Statins are lipid-lowering medications used for the prevention of cardiovascular disease (CVD), but the pleiotropic effects of statins might be beneficial in other chronic diseases. This meta-analysis investigated the association between statin use and mortality in different chronic conditions. Eligible studies were real-world studies that compared all-cause mortality over at least 12 months between propensity score-matched statin users and non-users. Overall, 54 studies were included: 21 in CVD, 6 in chronic kidney disease, 6 in chronic inflammatory diseases, 3 in cancer, and 18 in other diseases. The risk of all-cause mortality was significantly reduced in statin users (hazard ratio: 0.72, 95% confidence interval: 0.66−0.76). The reduction in mortality risk was similar in CVD studies (0.73, 0.66−0.76) and non-CVD studies (0.70, 0.67−0.79). There were no significant differences in the risk reduction between cohorts with different diseases (p = 0.179). The greatest mortality reduction was seen in studies from Asia (0.61, 0.61−0.73) and the lowest in studies from North America (0.78, 0.73−0.83) and Australia (0.78, 0.62−0.97). There was a significant heterogeneity (I2 = 95%, tau2 = 0.029, p < 0.01). In conclusion, statin use was associated with a significantly reduced risk of all-cause mortality in real-world cohorts with CVD and non-CVD.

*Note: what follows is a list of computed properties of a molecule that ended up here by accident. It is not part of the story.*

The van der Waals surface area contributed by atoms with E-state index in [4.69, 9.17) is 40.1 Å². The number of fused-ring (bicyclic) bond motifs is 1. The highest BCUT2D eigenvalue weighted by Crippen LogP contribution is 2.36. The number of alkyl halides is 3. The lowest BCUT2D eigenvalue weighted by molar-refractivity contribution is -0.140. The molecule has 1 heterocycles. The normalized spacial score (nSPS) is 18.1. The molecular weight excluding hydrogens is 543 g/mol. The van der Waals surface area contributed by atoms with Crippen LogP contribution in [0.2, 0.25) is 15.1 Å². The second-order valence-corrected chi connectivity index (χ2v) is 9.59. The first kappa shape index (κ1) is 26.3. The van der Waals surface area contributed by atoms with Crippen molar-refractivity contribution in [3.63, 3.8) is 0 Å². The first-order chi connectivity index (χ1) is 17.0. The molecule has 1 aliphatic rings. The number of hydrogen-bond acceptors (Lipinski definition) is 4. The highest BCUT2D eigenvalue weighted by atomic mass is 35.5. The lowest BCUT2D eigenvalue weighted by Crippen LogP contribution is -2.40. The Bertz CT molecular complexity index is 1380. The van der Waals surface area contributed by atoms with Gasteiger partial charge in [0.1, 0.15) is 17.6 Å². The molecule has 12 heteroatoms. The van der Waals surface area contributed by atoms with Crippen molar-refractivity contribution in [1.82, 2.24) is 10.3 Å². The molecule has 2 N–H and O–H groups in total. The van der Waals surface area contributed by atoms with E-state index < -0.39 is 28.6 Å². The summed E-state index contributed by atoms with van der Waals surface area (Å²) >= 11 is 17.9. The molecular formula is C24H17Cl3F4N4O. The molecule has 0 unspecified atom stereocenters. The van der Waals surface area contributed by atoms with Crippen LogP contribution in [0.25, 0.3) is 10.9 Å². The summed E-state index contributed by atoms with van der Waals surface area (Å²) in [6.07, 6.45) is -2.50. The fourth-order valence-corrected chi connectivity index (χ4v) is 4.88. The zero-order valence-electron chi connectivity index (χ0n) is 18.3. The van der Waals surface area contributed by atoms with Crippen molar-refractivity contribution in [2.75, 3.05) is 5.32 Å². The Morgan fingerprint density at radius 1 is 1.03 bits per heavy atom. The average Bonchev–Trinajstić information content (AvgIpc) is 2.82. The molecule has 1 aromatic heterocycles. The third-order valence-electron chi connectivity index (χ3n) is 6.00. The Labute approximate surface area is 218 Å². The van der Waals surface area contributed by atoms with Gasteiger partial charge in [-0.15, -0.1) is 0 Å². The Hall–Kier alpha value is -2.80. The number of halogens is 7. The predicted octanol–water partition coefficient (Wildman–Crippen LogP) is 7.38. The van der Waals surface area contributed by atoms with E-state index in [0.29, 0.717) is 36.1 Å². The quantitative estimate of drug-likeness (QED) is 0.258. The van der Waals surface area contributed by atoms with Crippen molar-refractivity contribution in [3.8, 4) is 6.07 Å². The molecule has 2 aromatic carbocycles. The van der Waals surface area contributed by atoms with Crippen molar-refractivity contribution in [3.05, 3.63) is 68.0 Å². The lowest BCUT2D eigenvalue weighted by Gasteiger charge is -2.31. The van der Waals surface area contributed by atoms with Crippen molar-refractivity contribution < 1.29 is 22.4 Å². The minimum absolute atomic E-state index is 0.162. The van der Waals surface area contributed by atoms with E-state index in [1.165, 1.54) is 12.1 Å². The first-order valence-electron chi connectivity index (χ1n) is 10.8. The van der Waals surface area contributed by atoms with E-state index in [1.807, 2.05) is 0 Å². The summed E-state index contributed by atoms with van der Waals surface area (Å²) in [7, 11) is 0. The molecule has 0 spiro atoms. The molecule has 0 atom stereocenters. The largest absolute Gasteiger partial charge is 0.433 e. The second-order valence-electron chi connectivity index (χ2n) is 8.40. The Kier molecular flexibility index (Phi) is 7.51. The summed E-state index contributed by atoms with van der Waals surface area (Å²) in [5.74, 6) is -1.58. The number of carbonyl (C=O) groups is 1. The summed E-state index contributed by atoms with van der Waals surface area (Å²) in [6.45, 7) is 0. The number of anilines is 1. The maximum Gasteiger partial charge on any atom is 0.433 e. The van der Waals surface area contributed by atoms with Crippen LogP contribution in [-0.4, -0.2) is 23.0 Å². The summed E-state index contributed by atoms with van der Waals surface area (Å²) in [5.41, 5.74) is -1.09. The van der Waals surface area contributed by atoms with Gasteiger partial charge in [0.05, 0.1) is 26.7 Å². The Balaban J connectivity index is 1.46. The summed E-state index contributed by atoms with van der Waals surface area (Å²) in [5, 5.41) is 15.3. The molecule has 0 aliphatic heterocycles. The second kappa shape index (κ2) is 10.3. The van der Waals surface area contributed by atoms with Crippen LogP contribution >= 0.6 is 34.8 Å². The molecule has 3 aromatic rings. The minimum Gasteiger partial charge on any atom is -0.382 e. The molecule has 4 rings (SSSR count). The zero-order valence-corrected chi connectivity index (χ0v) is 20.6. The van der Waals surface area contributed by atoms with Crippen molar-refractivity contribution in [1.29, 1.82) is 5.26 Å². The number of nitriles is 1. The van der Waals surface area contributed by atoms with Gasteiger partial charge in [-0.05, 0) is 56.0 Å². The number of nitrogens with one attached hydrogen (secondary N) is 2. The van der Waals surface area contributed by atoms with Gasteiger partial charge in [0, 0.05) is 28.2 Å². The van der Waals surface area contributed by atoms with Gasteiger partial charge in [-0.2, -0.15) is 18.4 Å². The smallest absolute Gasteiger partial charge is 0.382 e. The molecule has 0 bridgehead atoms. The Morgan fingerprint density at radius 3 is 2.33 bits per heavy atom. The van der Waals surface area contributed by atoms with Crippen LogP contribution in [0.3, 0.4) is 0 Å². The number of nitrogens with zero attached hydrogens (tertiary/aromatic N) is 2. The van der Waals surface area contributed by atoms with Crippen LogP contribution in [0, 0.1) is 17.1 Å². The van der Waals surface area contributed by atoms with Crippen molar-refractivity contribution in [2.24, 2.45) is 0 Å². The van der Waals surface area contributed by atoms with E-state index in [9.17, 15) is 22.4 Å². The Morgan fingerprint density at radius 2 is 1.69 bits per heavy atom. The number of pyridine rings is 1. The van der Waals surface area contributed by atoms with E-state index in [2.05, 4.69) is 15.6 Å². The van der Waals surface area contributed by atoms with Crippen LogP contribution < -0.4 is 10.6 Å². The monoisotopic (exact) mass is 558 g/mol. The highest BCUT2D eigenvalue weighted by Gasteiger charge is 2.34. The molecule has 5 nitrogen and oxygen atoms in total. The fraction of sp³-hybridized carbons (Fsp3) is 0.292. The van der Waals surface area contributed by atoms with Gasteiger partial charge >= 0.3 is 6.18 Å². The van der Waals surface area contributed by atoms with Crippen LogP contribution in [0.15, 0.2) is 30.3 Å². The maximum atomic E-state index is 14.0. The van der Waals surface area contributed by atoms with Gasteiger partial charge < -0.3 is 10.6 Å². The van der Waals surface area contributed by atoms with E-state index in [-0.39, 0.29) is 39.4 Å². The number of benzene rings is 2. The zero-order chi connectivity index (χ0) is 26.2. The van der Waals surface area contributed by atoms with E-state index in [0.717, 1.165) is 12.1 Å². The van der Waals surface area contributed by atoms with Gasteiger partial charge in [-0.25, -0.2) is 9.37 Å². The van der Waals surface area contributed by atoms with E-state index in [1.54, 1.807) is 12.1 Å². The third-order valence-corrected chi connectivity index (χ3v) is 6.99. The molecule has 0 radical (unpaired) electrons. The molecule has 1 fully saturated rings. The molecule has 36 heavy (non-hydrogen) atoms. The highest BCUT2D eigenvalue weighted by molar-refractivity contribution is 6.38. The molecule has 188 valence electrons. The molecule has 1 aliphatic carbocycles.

Keywords: all-cause mortality; cardiovascular disease; non-cardiovascular disease; statins.